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The types of reflexes will be discussed after we make you familiar about a reflex or reflex action.

The types of reflexes will be discussed after we make you familiar about a reflex or reflex action. Reflex is an involuntary or instantaneous action by our body parts in response to a stimulus. It is due to the numerous neural pathways known as reflex arcs that act on an impulse before it reaches the brain. For reflex to occur, there is no requirement of any conscious thought or awareness about the automatic response. When a specialized tissue is receiving a stimulus, it may either directly or indirectly change the relation of other tissue or also the whole individual to the environment from where that stimulus arises. A few examples of the reflex action are the pupil of the eye changing its size where light acts as a stimulus; withdrawing our hands or legs suddenly when we touch something very hot and coughing or sneezing when dust or foreign particles enter our nasal passages. Our reactions are instantaneous, quick and involuntary in these situations. It doesn’t require much of a thinking process and the action is called the reflex action. And here, the mechanism of reflex includes the roles of spinal cord and the nerve pathway, involved in this action including a sensory nerve, a synapse, and a motor nerve, which altogether is termed as reflex arc. 

There are several ways to classify the reflexes of the body. Following are the classification of reflexes.

This is based on the movement of the organs or parts of the body that move due to the reflex. Some reflexes that move the skeletal muscles are extensor, flexor, locomotor and statokinetic. Reflexes that involve the function of internal organs include cardiovascular, digestive, secretory and excretory.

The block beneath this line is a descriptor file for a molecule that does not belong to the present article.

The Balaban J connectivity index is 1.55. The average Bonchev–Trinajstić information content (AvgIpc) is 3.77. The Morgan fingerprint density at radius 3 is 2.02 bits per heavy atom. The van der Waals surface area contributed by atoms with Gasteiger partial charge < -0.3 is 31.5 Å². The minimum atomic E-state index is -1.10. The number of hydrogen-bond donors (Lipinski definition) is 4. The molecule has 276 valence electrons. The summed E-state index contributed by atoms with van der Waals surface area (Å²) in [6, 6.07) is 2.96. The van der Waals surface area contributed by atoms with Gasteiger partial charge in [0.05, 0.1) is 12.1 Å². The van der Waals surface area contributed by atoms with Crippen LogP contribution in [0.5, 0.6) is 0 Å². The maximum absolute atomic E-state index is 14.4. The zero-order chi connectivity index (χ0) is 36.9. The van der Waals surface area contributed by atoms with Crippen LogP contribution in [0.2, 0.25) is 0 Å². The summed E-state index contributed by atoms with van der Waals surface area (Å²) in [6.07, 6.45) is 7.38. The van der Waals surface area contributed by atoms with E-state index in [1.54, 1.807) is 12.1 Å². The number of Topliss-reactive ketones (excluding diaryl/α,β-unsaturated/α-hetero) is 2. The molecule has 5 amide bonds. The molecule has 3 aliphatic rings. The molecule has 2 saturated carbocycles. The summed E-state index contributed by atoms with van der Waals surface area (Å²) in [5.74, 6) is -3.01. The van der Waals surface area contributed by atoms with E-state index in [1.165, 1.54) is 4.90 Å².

Reflexes can also be classified based on the degree of complexity of the neuron or  nerve organization within the reflex arcs. Under this category, these can be monosynaptic or monosegmental reflexes that involve only one segment of the central nervous system and multisynaptic or intersegmental reflexes that involve more than one segment of the central nervous system.

Reflexes can be innate reflexes and acquired reflexes where the former includes genetically determined and the latter type includes learned reflexes.

Reflexes can be somatic reflexes that control skeletal muscle contractions and include superficial and stretch reflexes; the other one includes visceral or autonomic reflexes.

Different types of reflex actions are known which are involuntary responses of effectors to the stimulus. It aids us in protection from any sudden stimulus that may harm us and therefore takes care of the survival of an organism. The significance of reflex action is due to the fact that reflex arcs are composed of major components creating a reflex. The function of each of these components is explained below-

We have briefly explained some reflex action examples in humans in the following points:

Grasp Reflex (Image to be added soon)

Reflex is the involuntary action of body parts in response to a stimuli. It occurs with the help of a reflex arc which is a nerve pathway via which varied components like receptor, interneuron, sensory neuron and effector work together to generate a reflex action. It is a five step process by which they generate a reflex action.

A multisynaptic reflex involves more than one neuron or interneurons within the reflex arc process. It works together with more than one area of the central nervous system, mainly the brain and the spinal cord. An example of such kind of reflex is flexor reflex.

Monosynaptic or monosegmental reflex involves only one segment of the central nervous system.

The different types of reflexes depend upon varied factors such as type, function, degree of complexity, development and response. The different reflexes may include  extensor, flexor, locomotor and statokinetic. Two types of reflex arcs are the autonomic reflex arc that affects inner organs, and the other type is the somatic reflex arc that affects muscles.

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